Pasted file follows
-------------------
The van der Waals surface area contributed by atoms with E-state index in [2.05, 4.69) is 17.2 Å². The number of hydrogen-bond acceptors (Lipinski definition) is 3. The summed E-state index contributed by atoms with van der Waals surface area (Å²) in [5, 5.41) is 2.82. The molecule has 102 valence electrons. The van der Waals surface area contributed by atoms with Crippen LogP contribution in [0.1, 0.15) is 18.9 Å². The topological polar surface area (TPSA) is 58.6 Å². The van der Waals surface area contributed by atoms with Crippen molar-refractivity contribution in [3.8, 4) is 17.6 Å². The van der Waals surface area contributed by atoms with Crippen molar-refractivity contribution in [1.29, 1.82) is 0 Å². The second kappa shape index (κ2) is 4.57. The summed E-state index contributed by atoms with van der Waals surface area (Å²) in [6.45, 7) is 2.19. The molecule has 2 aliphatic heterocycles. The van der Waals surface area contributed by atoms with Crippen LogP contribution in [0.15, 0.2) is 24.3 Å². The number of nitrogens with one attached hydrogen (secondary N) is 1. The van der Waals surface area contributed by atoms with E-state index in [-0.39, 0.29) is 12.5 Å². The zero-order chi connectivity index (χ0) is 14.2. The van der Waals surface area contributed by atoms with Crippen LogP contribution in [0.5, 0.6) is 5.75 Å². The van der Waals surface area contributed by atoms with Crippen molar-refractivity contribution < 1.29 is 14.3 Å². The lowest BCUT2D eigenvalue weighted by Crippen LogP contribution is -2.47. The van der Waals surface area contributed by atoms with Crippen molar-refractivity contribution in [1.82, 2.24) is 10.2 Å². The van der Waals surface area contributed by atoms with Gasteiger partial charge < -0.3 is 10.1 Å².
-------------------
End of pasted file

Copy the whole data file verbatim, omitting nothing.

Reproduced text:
The van der Waals surface area contributed by atoms with E-state index in [2.05, 4.69) is 17.2 Å². The number of hydrogen-bond acceptors (Lipinski definition) is 3. The summed E-state index contributed by atoms with van der Waals surface area (Å²) in [5, 5.41) is 2.82. The molecule has 102 valence electrons. The van der Waals surface area contributed by atoms with Crippen LogP contribution in [0.1, 0.15) is 18.9 Å². The topological polar surface area (TPSA) is 58.6 Å². The van der Waals surface area contributed by atoms with Crippen molar-refractivity contribution in [3.8, 4) is 17.6 Å². The van der Waals surface area contributed by atoms with Crippen molar-refractivity contribution in [1.29, 1.82) is 0 Å². The second kappa shape index (κ2) is 4.57. The summed E-state index contributed by atoms with van der Waals surface area (Å²) in [6.45, 7) is 2.19. The molecule has 2 aliphatic heterocycles. The van der Waals surface area contributed by atoms with Crippen LogP contribution in [0.15, 0.2) is 24.3 Å². The number of nitrogens with one attached hydrogen (secondary N) is 1. The van der Waals surface area contributed by atoms with E-state index in [-0.39, 0.29) is 12.5 Å². The zero-order chi connectivity index (χ0) is 14.2. The van der Waals surface area contributed by atoms with Crippen LogP contribution in [0.5, 0.6) is 5.75 Å². The van der Waals surface area contributed by atoms with Crippen molar-refractivity contribution < 1.29 is 14.3 Å². The lowest BCUT2D eigenvalue weighted by Crippen LogP contribution is -2.47. The van der Waals surface area contributed by atoms with Crippen molar-refractivity contribution in [1.82, 2.24) is 10.2 Å². The van der Waals surface area contributed by atoms with Gasteiger partial charge < -0.3 is 10.1 Å².